No Slam Dunk! Houston Rockets Owner Tillman Fertitta Shooting Air Balls On IPO Attempt For His Golden Nugget Franchise.

FILE - In this Oct. 13, 2017, file photo, new Houston Rockets owner Tilman Fertitta reacts before an NBA preseason basketball game against the San Antonio Spurs in Houston. Fertitta is interested in bringing an NHL hockey team to Houston, a possibility that did not exist under the NBA team’s previous regime. (AP Photo/Michael Wyke, File)

James Harden’s trade demands are not even the biggest problem for Houston Rockets owner Tilman Fertitta.

Fertitta, 63, told CNBC last month that he planned to list a minority stake of his Golden Nugget restaurant and casino franchise on a public stock exchange but the billionaire’s IPO attempt is not being received well on Wall Street because of a $4 billion debt and low sales, the New York Post reported.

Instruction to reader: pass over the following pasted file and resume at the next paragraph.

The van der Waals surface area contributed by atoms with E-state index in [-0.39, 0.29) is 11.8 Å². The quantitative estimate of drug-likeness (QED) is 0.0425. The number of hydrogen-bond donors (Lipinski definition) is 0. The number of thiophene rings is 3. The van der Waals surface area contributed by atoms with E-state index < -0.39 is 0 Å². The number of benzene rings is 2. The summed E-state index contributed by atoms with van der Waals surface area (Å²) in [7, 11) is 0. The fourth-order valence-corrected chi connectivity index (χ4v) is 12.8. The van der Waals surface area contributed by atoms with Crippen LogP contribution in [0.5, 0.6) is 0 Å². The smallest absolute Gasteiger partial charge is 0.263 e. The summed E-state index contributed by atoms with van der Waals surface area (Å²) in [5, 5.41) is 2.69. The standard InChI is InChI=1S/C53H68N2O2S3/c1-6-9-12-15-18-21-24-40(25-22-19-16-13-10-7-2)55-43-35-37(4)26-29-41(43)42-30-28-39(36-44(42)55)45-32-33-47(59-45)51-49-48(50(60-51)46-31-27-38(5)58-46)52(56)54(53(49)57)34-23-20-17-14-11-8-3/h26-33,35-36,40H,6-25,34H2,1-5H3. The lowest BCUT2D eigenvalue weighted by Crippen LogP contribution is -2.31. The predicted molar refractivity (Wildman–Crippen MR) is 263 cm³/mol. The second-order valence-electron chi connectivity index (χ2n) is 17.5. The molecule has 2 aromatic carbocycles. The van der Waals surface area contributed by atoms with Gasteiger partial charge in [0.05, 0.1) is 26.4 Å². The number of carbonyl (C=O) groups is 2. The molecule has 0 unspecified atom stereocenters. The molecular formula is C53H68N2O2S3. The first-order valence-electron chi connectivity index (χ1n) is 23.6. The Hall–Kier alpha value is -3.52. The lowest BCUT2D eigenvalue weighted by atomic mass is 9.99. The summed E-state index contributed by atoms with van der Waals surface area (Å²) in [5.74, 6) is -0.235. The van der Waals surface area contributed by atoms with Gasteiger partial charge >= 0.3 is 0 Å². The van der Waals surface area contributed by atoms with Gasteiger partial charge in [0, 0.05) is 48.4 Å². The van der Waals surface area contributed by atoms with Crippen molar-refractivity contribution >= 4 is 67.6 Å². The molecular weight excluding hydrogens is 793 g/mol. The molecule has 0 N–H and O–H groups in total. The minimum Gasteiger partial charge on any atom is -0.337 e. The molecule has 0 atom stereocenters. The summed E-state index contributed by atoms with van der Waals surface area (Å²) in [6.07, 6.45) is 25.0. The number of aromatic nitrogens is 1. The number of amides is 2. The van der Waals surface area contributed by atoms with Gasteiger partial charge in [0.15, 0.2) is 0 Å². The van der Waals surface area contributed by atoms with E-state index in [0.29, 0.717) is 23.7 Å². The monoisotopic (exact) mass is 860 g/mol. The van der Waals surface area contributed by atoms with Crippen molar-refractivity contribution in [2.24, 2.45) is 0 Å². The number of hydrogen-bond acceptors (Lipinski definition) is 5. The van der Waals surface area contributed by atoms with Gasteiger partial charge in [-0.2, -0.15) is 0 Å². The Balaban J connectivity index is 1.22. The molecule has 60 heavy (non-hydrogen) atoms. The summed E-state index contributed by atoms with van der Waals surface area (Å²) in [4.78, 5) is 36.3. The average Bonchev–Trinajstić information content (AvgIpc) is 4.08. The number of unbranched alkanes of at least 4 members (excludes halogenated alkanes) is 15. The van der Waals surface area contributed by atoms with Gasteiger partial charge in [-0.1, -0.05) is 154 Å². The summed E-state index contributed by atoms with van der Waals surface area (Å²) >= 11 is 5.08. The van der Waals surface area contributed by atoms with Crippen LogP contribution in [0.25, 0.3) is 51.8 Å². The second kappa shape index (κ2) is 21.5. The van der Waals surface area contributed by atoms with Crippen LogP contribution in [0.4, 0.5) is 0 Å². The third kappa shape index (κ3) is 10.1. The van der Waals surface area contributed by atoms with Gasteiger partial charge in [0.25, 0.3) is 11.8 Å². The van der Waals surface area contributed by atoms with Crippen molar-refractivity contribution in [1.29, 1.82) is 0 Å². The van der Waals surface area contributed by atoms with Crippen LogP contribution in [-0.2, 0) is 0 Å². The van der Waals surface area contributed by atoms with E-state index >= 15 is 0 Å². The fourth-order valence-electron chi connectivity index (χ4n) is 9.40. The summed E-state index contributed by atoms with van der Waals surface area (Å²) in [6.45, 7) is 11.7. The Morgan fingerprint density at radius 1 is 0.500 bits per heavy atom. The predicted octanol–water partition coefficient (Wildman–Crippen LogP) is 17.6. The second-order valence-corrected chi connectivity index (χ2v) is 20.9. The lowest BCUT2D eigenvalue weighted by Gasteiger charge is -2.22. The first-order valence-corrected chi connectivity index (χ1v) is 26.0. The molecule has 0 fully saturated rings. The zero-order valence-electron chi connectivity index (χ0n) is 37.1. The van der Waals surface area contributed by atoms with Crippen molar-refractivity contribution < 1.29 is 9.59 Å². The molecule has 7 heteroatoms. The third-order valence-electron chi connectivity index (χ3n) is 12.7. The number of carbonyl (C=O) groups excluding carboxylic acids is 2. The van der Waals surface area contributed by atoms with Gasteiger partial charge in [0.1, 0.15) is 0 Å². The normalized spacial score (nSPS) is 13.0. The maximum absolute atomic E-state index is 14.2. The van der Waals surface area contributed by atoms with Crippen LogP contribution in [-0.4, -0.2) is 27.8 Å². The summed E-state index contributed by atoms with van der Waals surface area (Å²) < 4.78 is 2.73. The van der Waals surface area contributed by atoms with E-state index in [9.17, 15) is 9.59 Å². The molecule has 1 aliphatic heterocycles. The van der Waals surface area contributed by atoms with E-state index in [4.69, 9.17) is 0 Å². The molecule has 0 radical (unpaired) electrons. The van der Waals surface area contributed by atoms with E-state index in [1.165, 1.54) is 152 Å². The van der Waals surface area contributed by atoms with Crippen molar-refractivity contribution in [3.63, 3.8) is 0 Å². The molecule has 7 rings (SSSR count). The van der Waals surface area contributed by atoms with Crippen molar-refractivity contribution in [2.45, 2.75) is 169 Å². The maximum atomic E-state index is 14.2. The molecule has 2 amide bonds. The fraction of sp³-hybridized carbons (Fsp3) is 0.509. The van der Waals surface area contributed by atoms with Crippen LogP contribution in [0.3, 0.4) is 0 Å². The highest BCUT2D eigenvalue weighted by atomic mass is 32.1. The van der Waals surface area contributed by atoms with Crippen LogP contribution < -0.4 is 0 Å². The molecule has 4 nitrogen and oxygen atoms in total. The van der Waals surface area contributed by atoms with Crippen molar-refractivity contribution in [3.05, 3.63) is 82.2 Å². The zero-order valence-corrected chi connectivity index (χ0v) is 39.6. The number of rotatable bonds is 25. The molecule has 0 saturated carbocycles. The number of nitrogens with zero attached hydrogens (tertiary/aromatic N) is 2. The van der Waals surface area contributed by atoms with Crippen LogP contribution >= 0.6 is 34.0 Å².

Efforts to raise private funds last year failed, the Post said, reporting that he shopped a 49% stake for a business that includes five casinos and 600 restaurants, including Morton’s Steakhouse, McCormick and Schmick’s, Del Frisco’s, Landry’s Seafood, and Bubba Gump Shrimp.

“I don’t think the public markets will accommodate him,” a banking source who worked on Fertitta fundraising told The Post. “I think Waitr hurt him.”

Waitr, his food delivery service, has dropped from $12 per share at the time he bought it for $308 million in 2018 to $2.78 per share at the close of 2020.

Much of the Golden Nugget’s $4 billion debt came from 2017 financing for a $1.4 billion dividend when the Texan bought the Rockets for $2.2 billion, which was about $550,000 more than its Forbes valuation.

His sports toy, the Rockets, is faring no better than the restaurant business. Ticket sales have been non-existent during the pandemic and he reportedly has considered cutting the team payroll because the Rockets are expected to lose $100 million to $120 million without fans, a banking source told The Post.

“I’ve listened to bankers, and they’ve said some very intriguing things,” Fertitta told CNBC last month.

It might not have been the right bankers.

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